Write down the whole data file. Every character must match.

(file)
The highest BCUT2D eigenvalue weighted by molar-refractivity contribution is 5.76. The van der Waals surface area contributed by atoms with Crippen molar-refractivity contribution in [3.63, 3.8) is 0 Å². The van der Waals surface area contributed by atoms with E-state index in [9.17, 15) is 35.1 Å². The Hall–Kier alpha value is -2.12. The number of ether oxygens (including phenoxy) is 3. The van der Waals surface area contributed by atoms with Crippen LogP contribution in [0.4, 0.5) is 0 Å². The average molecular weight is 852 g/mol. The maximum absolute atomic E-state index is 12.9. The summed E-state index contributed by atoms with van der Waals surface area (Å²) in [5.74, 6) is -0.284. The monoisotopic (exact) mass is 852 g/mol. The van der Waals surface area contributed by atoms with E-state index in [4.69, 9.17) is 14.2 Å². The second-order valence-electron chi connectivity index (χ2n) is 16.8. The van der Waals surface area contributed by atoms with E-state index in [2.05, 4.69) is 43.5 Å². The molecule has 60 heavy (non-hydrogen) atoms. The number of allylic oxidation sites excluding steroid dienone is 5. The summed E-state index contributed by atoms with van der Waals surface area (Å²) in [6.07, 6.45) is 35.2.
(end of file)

The highest BCUT2D eigenvalue weighted by molar-refractivity contribution is 5.76. The van der Waals surface area contributed by atoms with Crippen molar-refractivity contribution in [3.63, 3.8) is 0 Å². The van der Waals surface area contributed by atoms with E-state index in [9.17, 15) is 35.1 Å². The Hall–Kier alpha value is -2.12. The number of ether oxygens (including phenoxy) is 3. The van der Waals surface area contributed by atoms with Crippen LogP contribution in [0.4, 0.5) is 0 Å². The average molecular weight is 852 g/mol. The maximum absolute atomic E-state index is 12.9. The summed E-state index contributed by atoms with van der Waals surface area (Å²) in [5.74, 6) is -0.284. The monoisotopic (exact) mass is 852 g/mol. The van der Waals surface area contributed by atoms with E-state index in [4.69, 9.17) is 14.2 Å². The second-order valence-electron chi connectivity index (χ2n) is 16.8. The van der Waals surface area contributed by atoms with E-state index in [2.05, 4.69) is 43.5 Å². The molecule has 60 heavy (non-hydrogen) atoms. The number of allylic oxidation sites excluding steroid dienone is 5. The summed E-state index contributed by atoms with van der Waals surface area (Å²) in [6.07, 6.45) is 35.2.